“Alex [far left] lives with his mother and three siblings. His father works on a flower plantation and his mother stays at home. Their home is adobe (made from straw, mud and water) and is composed of two rooms built in an L-shape, with no opening for windows. One room contains clothing strewn in piles, some for storage and some for washing. Alex and his brother sleep on the bench covered with a straw mat. They share their room with the guinea pigs, which they grow to eat themselves or trade for chickens. There are sheets of plastic hung on a string separating Alex’s room from the animals. The other room is a kitchen where there are a few pots sitting on the floor and a hot plate, where Alex’s mother does all her cooking. Her bed fills the rest of the tiny room.”

“Alex [far left] lives with his mother and three siblings. His father works on a flower plantation and his mother stays at home. Their home is adobe (made from straw, mud and water) and is composed of two rooms built in an L-shape, with no opening for windows. One room contains clothing strewn in piles, some for storage and some for washing. Alex and his brother sleep on the bench covered with a straw mat. They share their room with the guinea pigs, which they grow to eat themselves or trade for chickens. There are sheets of plastic hung on a string separating Alex’s room from the animals. The other room is a kitchen where there are a few pots sitting on the floor and a hot plate, where Alex’s mother does all her cooking. Her bed fills the rest of the tiny room.”

Journals reflect your state of mind and what forces were driving you at any given time. I guess that’s why I used journaling as a literary device in my first book,Rachel’s Manifesto. The main character is using her journal to work out her feelings, like I do. I suspect most folks who keep diaries are like this. They figure out how they feel by writing it down first.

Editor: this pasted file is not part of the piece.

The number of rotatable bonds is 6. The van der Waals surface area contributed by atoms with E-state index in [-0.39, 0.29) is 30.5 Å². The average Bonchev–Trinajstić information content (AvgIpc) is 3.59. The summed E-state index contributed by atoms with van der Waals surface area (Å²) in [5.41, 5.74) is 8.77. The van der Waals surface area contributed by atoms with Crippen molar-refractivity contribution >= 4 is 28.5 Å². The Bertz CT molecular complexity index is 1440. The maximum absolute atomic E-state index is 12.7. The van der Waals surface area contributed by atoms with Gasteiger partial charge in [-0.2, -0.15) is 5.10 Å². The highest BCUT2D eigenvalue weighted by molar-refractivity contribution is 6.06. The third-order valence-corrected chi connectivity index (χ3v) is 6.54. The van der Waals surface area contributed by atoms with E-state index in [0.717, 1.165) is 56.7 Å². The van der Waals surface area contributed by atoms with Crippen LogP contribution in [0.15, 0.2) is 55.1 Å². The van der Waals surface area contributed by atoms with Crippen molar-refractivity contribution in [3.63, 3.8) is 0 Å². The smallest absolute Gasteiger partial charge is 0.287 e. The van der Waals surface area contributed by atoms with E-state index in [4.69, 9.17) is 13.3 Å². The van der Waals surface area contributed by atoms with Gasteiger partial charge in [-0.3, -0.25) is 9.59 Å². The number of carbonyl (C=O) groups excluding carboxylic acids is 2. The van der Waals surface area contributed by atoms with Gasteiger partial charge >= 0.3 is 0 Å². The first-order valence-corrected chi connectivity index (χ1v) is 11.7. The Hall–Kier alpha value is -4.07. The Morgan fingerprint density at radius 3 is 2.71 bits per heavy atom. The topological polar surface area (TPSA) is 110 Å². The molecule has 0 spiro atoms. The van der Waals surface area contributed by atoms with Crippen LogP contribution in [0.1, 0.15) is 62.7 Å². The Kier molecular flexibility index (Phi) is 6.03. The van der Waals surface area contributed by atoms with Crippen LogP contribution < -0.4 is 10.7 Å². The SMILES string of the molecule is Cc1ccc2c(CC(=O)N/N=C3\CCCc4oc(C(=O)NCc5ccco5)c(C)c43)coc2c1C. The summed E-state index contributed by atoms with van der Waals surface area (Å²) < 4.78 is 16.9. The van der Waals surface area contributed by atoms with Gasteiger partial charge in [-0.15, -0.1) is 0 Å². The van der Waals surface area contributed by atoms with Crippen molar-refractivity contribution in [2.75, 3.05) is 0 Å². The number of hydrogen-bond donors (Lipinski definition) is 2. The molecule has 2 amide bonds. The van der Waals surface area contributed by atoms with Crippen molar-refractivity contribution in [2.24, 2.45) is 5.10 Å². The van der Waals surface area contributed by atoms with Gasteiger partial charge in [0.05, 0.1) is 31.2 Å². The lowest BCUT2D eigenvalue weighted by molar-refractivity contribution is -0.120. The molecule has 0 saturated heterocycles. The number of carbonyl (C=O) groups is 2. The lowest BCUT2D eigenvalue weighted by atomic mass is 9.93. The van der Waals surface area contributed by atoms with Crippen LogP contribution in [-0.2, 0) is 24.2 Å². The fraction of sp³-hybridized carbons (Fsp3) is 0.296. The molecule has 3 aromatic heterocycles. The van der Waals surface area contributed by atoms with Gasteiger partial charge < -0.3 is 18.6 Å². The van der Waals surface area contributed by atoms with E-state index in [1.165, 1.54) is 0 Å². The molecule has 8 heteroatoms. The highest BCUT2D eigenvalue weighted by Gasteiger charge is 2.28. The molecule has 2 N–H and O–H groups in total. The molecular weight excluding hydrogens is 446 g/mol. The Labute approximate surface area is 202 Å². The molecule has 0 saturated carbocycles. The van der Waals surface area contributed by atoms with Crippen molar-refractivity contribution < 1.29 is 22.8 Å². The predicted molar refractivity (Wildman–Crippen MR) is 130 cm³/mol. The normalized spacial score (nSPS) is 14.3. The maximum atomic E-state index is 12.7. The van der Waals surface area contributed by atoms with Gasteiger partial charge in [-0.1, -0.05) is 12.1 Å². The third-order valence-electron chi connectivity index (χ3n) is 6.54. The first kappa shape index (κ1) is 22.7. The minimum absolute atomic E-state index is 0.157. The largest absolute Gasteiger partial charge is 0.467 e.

"Saturday A.M. 6:00 Myriad voices of birds outside Hosteria Puerto Lago. Here on the equator, sun pops up at 6:00 every morning. Thin fog is rising above the surface of the lake and the sun is peeking around the volcano that flanks it. In the distance a rooster crows from the villages across the lake in the shadow of the volcano. The armed guard stifles a yawn as he takes his last patrol around the property. This is our last morning in Otavalo. A swallow got caught in the flue of our fireplace yesterday. Somehow I managed to get him out. The maids would come round and make a fire for us every evening. The boys sang outside on our veranda and we sang a lot of songs by Van Morrison and U2 and Jars of Clay. At 10:30 I went inside and enjoyed the fire with my roommate Rosemary and talked about going home and seeing our kids. This morning is one of those moments I wish I could preserve forever. A picture couldn't properly convey it."

“Saturday A.M. 6:00 Myriad voices of birds outside Hosteria Puerto Lago. Here on the equator, sun pops up at 6:00 every morning. Thin fog is rising above the surface of the lake and the sun is peeking around the volcano that flanks it. In the distance a rooster crows from the villages across the lake in the shadow of the volcano. The armed guard stifles a yawn as he takes his last patrol around the property. This is our last morning in Otavalo. A swallow got caught in the flue of our fireplace yesterday. Somehow I managed to get him out. The maids would come round and make a fire for us every evening. The boys sang outside on our veranda and we sang a lot of songs by Van Morrison and U2 and Jars of Clay. At 10:30 I went inside and enjoyed the fire with my roommate Rosemary and talked about going home and seeing our kids. This morning is one of those moments I wish I could preserve forever. A picture couldn’t properly convey it.”

I encourage you to try it out, if it is not your practice. The big question is: what will happen to all my journals when I leave this mortal coil? Hmm…